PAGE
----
Bank renovations cited

BancorpSouth's massive landscaping efforts were recognized by the Downtown Tupelo Main Street Association, which on Tuesday gave the bank its Award of Excellence for the indoor and outdoor renovations at its headquarters at One Mississippi Plaza.

"BancorpSouth is not just a building in downtown Tupelo," said Jan Pannell, Main Street vice president. "The fact that they have invested so much time and money in the building and landscaping proves that they are part of our community."

The award is given once every two months to people or organizations that are examples of leadership in downtown Tupelo.

HED: Main Street wants parking laws enforced

LEAD-IN: Parking limit enforcement and more parking spaces top the priority list.

By Carlie Kollath

Daily Journal

TUPELO - Parking enforcement is going to get a little stricter in downtown Tupelo, if the city accommodates a request from the Downtown Tupelo Main Street Association.

While most of the central business core has a two-hour parking limit, it's not being enforced effectively, according to Jim High, assistant director of the association. High said spaces are being taken by downtown employees instead of customers, and the lax enforcement is leading to a loss of business for downtown merchants and restaurants.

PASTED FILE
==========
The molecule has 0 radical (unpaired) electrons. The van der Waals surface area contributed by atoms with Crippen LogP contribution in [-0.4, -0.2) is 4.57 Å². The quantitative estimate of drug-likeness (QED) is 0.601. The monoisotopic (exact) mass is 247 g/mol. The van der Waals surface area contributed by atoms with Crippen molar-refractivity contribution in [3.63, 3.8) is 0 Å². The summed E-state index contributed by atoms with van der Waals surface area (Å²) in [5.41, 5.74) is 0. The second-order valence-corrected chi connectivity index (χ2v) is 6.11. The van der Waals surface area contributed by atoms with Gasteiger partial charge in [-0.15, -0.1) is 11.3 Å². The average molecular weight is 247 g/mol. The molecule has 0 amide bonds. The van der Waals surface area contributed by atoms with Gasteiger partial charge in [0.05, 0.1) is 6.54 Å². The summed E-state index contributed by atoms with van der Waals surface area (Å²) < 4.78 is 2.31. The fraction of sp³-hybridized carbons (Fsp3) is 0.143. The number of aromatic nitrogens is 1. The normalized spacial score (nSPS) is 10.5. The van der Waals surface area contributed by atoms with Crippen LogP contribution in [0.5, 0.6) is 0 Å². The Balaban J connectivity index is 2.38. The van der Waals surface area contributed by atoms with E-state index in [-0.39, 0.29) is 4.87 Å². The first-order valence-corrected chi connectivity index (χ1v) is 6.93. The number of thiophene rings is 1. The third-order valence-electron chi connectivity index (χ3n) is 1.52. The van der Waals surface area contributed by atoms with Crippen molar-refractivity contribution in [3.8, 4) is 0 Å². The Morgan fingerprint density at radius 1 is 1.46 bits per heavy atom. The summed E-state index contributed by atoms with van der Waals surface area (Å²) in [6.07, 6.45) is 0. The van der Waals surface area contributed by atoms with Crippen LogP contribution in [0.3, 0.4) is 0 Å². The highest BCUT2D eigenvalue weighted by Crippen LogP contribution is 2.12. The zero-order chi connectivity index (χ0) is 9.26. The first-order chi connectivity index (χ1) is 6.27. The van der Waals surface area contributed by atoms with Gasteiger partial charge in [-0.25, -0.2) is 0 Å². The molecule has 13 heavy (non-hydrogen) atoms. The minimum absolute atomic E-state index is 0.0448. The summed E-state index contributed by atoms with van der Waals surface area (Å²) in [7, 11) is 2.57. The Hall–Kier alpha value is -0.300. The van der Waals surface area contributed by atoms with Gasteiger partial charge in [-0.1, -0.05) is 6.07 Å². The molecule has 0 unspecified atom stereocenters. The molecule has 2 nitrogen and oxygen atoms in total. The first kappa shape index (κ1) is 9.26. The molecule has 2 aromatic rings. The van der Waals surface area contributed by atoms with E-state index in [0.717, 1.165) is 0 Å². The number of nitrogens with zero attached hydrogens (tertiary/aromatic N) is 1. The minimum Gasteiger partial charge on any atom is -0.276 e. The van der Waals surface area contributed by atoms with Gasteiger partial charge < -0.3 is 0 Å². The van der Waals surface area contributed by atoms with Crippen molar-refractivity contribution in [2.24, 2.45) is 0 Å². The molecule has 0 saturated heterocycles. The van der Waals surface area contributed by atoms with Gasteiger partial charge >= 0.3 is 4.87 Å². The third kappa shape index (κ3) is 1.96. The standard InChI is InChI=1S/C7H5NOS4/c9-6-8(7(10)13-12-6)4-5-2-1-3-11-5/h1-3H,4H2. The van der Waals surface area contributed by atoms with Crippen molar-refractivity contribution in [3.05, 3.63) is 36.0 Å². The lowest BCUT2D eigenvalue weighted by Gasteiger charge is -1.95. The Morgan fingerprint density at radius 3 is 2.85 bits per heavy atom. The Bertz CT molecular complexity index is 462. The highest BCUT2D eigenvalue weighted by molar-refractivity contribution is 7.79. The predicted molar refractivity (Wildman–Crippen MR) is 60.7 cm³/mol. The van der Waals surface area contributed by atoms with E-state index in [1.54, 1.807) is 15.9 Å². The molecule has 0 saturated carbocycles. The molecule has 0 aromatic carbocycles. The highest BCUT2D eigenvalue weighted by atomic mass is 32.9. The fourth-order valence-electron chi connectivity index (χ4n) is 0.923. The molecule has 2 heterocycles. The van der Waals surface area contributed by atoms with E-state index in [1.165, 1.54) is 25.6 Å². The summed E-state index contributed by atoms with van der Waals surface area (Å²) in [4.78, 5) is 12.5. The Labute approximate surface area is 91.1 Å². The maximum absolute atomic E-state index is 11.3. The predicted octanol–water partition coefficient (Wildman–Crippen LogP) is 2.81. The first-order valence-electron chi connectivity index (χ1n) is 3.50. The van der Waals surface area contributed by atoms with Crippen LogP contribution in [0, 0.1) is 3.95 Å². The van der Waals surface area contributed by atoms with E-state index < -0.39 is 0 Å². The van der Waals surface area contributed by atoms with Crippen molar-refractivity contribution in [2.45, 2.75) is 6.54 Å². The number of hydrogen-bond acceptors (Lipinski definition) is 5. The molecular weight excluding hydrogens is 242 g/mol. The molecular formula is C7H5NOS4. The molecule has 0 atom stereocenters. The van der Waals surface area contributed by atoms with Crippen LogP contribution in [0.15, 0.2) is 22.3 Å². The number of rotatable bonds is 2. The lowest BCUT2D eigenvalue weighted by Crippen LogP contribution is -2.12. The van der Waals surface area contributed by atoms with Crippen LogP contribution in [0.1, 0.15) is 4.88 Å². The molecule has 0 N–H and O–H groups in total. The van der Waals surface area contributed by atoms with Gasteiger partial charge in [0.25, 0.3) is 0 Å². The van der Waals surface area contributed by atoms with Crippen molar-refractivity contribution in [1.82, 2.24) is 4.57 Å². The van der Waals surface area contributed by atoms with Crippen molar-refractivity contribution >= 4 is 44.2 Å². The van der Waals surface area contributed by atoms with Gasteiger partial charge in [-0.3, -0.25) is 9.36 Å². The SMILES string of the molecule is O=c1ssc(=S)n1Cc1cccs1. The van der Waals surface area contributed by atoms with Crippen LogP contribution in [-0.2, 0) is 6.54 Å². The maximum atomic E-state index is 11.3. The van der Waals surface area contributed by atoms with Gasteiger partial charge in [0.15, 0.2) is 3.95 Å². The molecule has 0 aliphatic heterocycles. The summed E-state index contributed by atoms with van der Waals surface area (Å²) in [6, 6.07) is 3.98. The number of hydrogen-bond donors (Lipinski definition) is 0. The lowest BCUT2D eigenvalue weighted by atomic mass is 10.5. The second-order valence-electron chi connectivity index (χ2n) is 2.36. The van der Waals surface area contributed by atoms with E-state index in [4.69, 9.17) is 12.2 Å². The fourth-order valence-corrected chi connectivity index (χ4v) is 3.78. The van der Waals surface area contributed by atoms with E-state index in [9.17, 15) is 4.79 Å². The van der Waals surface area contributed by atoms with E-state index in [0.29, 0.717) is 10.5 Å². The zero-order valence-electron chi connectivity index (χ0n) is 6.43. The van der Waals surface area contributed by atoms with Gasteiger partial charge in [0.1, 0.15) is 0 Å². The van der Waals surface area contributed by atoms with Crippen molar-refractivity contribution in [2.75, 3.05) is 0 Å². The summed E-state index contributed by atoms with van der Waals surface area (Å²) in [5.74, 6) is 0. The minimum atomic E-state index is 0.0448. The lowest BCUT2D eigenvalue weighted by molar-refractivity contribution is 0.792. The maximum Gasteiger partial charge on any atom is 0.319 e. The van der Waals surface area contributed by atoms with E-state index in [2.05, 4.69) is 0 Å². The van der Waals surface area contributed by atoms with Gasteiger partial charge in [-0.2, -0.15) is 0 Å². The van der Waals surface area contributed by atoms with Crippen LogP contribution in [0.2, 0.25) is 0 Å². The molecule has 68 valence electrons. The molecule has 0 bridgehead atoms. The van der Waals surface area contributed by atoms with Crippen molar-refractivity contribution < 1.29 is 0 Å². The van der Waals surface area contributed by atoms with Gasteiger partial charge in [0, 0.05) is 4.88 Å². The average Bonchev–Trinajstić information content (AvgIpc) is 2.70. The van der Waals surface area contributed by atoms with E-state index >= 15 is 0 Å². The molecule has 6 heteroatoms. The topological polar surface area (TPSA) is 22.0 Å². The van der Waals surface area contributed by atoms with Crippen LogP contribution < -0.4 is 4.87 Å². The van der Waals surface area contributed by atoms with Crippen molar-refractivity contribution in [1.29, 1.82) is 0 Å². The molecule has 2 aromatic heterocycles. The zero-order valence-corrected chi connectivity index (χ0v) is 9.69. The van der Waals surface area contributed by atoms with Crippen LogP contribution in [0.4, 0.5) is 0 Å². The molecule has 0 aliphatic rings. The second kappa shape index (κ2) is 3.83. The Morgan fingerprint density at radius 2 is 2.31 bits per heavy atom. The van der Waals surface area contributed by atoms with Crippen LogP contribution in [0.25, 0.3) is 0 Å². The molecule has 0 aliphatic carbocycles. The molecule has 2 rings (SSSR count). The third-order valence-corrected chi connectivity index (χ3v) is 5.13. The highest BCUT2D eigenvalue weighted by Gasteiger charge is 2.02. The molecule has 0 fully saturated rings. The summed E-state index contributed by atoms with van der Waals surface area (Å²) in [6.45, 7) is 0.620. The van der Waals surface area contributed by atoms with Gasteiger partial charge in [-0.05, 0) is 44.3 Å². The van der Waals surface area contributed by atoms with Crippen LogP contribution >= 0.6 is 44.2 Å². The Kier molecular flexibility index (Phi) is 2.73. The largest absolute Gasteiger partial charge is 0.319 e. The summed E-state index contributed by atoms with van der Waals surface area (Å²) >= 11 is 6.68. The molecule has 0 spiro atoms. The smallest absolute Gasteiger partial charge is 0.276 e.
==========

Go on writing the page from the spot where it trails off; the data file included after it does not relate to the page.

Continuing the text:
"It doesn't do us any good to put up a sign that says two-hour parking, if we can't enforce it," he said after the organization's March meeting Tuesday.

Darrell Smith, the city's chief operations officer, said he is aware of the problem and is working on it.

"We don't know what we're going to do, but we have to do something," Smith said.

The Tupelo Police Department is in charge of patrolling downtown. Maj. Jackie Clayton, commander of the traffic division, said a civilian officer works during the day and writes tickets for offending vehicles. Clayton said that while this is the first he's heard of the problem this year, it's common during the holiday shopping season.

"We don't want to give our downtown employees tickets," he said, "but we want to provide a place to park for our shoppers."

The Main Street association said the city needs to figure out a way to make the parking limits work because parking meters are not an option. About 30 years ago, the city had parking meters downtown but removed them.

Along with stricter enforcement, the association is hoping to ease the parking crunch by creating new spaces. Proposals include converting parallel parking to angled parking on the east side of South Spring Street between Magazine and Clark streets. The Main Street Association also has asked the city to consider converting the old electrical substation off Court Street into parking.

Contact Daily Journal business reporter Carlie Kollath at 678-1598 or carlie.kollath@djournal.com.

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